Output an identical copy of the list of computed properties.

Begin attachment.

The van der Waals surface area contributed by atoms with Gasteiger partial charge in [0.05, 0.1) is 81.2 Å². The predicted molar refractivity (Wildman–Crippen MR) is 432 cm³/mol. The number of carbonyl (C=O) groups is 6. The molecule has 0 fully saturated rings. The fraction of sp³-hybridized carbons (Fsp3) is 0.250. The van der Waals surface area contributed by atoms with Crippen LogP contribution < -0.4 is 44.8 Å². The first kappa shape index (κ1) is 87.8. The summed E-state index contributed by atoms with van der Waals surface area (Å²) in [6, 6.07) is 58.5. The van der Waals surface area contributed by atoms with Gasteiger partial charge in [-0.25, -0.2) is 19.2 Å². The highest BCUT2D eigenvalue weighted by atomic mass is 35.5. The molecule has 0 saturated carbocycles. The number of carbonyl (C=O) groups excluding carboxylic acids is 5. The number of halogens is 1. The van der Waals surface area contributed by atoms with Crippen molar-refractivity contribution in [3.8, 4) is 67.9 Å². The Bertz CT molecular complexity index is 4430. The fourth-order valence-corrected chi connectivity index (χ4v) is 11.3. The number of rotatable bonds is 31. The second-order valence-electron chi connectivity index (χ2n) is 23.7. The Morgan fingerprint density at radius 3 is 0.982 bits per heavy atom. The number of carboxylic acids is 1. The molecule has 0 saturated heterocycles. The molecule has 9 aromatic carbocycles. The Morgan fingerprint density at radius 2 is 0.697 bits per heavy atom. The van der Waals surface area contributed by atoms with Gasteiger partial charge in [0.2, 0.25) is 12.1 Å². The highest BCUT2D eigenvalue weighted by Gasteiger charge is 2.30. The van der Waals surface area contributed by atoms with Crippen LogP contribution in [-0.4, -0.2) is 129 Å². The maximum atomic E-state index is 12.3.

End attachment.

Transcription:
The van der Waals surface area contributed by atoms with Gasteiger partial charge in [0.05, 0.1) is 81.2 Å². The predicted molar refractivity (Wildman–Crippen MR) is 432 cm³/mol. The number of carbonyl (C=O) groups is 6. The molecule has 0 fully saturated rings. The fraction of sp³-hybridized carbons (Fsp3) is 0.250. The van der Waals surface area contributed by atoms with Crippen LogP contribution < -0.4 is 44.8 Å². The first kappa shape index (κ1) is 87.8. The summed E-state index contributed by atoms with van der Waals surface area (Å²) in [6, 6.07) is 58.5. The van der Waals surface area contributed by atoms with Gasteiger partial charge in [-0.25, -0.2) is 19.2 Å². The highest BCUT2D eigenvalue weighted by atomic mass is 35.5. The molecule has 0 saturated carbocycles. The number of carbonyl (C=O) groups excluding carboxylic acids is 5. The number of halogens is 1. The van der Waals surface area contributed by atoms with Crippen molar-refractivity contribution in [3.8, 4) is 67.9 Å². The Bertz CT molecular complexity index is 4430. The fourth-order valence-corrected chi connectivity index (χ4v) is 11.3. The number of rotatable bonds is 31. The second-order valence-electron chi connectivity index (χ2n) is 23.7. The Morgan fingerprint density at radius 3 is 0.982 bits per heavy atom. The number of carboxylic acids is 1. The molecule has 0 saturated heterocycles. The molecule has 9 aromatic carbocycles. The Morgan fingerprint density at radius 2 is 0.697 bits per heavy atom. The van der Waals surface area contributed by atoms with Gasteiger partial charge in [0.2, 0.25) is 12.1 Å². The highest BCUT2D eigenvalue weighted by Gasteiger charge is 2.30. The van der Waals surface area contributed by atoms with Crippen LogP contribution in [-0.4, -0.2) is 129 Å². The maximum atomic E-state index is 12.3.